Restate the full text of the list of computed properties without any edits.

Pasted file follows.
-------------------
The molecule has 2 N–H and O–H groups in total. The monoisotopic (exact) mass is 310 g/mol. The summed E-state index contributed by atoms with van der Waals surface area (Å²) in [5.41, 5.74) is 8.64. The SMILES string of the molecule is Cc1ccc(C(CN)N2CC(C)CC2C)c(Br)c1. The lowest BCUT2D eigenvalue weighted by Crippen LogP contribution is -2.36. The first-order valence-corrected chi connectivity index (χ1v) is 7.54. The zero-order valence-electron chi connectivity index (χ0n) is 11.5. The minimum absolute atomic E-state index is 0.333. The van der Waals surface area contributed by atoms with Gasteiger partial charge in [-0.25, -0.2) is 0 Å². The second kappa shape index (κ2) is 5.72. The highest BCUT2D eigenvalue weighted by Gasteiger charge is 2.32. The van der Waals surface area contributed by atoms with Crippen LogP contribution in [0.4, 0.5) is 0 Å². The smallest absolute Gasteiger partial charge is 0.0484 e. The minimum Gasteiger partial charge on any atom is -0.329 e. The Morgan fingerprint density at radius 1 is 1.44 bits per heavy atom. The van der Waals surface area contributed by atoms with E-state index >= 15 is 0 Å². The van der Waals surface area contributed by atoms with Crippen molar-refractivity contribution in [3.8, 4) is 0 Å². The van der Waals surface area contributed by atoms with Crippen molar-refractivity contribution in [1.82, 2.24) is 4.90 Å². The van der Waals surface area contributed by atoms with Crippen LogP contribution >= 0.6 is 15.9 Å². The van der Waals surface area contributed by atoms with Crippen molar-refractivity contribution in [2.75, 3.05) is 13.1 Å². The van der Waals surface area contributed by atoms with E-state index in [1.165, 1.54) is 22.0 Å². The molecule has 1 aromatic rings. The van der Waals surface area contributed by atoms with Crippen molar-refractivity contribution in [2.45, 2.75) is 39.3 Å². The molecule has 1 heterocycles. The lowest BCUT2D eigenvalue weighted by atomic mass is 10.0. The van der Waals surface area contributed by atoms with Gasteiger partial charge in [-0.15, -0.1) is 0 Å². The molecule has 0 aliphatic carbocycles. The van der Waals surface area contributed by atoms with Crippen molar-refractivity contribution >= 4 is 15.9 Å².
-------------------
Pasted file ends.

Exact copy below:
The molecule has 2 N–H and O–H groups in total. The monoisotopic (exact) mass is 310 g/mol. The summed E-state index contributed by atoms with van der Waals surface area (Å²) in [5.41, 5.74) is 8.64. The SMILES string of the molecule is Cc1ccc(C(CN)N2CC(C)CC2C)c(Br)c1. The lowest BCUT2D eigenvalue weighted by Crippen LogP contribution is -2.36. The first-order valence-corrected chi connectivity index (χ1v) is 7.54. The zero-order valence-electron chi connectivity index (χ0n) is 11.5. The minimum absolute atomic E-state index is 0.333. The van der Waals surface area contributed by atoms with Gasteiger partial charge in [-0.25, -0.2) is 0 Å². The second kappa shape index (κ2) is 5.72. The highest BCUT2D eigenvalue weighted by Gasteiger charge is 2.32. The van der Waals surface area contributed by atoms with Crippen LogP contribution in [0.4, 0.5) is 0 Å². The smallest absolute Gasteiger partial charge is 0.0484 e. The minimum Gasteiger partial charge on any atom is -0.329 e. The Morgan fingerprint density at radius 1 is 1.44 bits per heavy atom. The van der Waals surface area contributed by atoms with E-state index >= 15 is 0 Å². The van der Waals surface area contributed by atoms with Crippen molar-refractivity contribution in [3.8, 4) is 0 Å². The van der Waals surface area contributed by atoms with Crippen molar-refractivity contribution in [1.82, 2.24) is 4.90 Å². The van der Waals surface area contributed by atoms with Crippen LogP contribution >= 0.6 is 15.9 Å². The van der Waals surface area contributed by atoms with Crippen molar-refractivity contribution in [2.75, 3.05) is 13.1 Å². The van der Waals surface area contributed by atoms with E-state index in [1.165, 1.54) is 22.0 Å². The molecule has 1 aromatic rings. The van der Waals surface area contributed by atoms with Crippen molar-refractivity contribution in [2.45, 2.75) is 39.3 Å². The molecule has 1 heterocycles. The lowest BCUT2D eigenvalue weighted by atomic mass is 10.0. The van der Waals surface area contributed by atoms with Gasteiger partial charge in [-0.15, -0.1) is 0 Å². The molecule has 0 aliphatic carbocycles. The van der Waals surface area contributed by atoms with Crippen molar-refractivity contribution >= 4 is 15.9 Å².